Politics

GOP Senators Express Willingness to Skip August Recess, Bundle Spending Bills

16 senators involved include vulnerable incumbent Dean Heller

Sen. David Perdue, R-Ga., led a Tuesday press conference about Congress’ current work pace, government funding and the confirmation backlog. (Bill Clark/CQ Roll Call file photo)

A group of 16 Republican senators has announced a willingness to work through August if that’s what it takes to complete spending bills and confirm more of President Donald Trump’s nominees.

Sen. David Perdue of Georgia, who has led the effort, hinted Tuesday that a letter to Majority Leader Mitch McConnell of Kentucky would be forthcoming.

In addition to potential weekend sessions and truncating the August recess, the senators floated an interesting idea for handling regular fiscal 2019 spending bills ahead of August.

“The Senate should immediately begin work on one or several consolidated appropriations bills, so they can be openly debated and amended accordingly,” the senators wrote. “Our defense priorities are bipartisan, and they should come first.”

That phrasing signals a possible willingness by the conservatives to bundle spending bills together, perhaps revisiting the “minibus” strategy in which several regular appropriations measures get combined on the floor.

Normally, senators would not want the chamber in session well into August during an election year, with lawmakers eager to be home and meeting with constituents and voters. But, given that the 2018 map features so many incumbent Democrats, there may be less incentive for Republicans to want to be outside of D.C.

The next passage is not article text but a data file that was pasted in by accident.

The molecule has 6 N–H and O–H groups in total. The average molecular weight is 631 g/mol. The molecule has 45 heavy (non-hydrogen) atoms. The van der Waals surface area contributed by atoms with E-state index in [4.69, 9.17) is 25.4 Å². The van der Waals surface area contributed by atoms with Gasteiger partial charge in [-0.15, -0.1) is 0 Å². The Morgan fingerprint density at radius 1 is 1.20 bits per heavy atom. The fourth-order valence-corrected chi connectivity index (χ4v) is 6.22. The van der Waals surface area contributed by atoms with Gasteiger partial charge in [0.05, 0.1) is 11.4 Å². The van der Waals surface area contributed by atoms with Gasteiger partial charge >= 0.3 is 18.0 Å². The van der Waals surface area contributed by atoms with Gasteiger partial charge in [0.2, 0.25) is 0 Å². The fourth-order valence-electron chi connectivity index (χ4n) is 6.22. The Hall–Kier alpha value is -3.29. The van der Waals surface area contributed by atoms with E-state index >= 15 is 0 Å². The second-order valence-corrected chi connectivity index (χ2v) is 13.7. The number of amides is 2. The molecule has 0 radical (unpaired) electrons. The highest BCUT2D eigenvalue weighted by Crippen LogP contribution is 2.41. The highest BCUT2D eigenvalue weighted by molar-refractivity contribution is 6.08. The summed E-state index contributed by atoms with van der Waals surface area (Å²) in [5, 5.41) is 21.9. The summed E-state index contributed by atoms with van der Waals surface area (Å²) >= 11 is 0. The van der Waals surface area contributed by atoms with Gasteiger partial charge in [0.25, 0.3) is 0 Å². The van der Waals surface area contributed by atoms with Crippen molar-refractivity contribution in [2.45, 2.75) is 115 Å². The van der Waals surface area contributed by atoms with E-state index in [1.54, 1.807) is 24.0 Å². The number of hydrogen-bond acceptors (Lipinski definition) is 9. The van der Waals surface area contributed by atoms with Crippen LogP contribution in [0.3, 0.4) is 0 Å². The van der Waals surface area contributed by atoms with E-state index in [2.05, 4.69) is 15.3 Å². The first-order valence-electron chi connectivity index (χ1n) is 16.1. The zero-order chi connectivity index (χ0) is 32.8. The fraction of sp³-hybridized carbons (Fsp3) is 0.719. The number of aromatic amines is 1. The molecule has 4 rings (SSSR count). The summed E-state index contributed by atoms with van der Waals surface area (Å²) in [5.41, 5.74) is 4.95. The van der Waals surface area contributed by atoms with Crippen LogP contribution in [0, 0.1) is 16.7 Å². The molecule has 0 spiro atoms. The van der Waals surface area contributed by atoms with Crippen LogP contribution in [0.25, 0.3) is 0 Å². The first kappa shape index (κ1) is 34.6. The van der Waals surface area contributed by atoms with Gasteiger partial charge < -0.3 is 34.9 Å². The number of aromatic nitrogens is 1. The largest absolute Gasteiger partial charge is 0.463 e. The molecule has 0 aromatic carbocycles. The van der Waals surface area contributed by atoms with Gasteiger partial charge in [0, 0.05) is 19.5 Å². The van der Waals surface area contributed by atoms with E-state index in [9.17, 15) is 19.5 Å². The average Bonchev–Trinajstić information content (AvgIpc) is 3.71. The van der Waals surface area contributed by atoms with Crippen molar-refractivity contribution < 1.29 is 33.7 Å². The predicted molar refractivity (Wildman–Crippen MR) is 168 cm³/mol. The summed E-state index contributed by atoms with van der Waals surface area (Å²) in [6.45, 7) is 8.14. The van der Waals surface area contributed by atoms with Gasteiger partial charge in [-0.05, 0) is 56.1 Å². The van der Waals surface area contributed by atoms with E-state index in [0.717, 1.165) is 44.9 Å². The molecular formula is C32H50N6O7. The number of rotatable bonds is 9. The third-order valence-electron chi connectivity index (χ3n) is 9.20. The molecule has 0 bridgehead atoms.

The list of 16 Republican senators involved in the effort includes Sen. Dean Heller of Nevada, who leads the list of most vulnerable incumbents.

The signatories indicate that, aside from trying to avoid another last-minute continuing resolution to keep the government funded past the end of September, they would like another traditional deal to confirm a slew of nominations as August approaches.

Marc Short, the White House legislative affairs director, told reporters Tuesday at an event with Perdue and outside conservative leaders that Trump was supportive of the campaign. The letter itself, dated Thursday, was first obtained by The Washington Post.

Some of the 77 confirmations that took place by unanimous consent or voice votes as the August recess got underway in 2017 might have happened without a cancellation threat since that’s been the normal practice of the Senate.

These 16 senators, however, believe the threats affected the behavior of Senate Democrats.

“Our diligence was rewarded with reason, and that can happen again,” the senators wrote.

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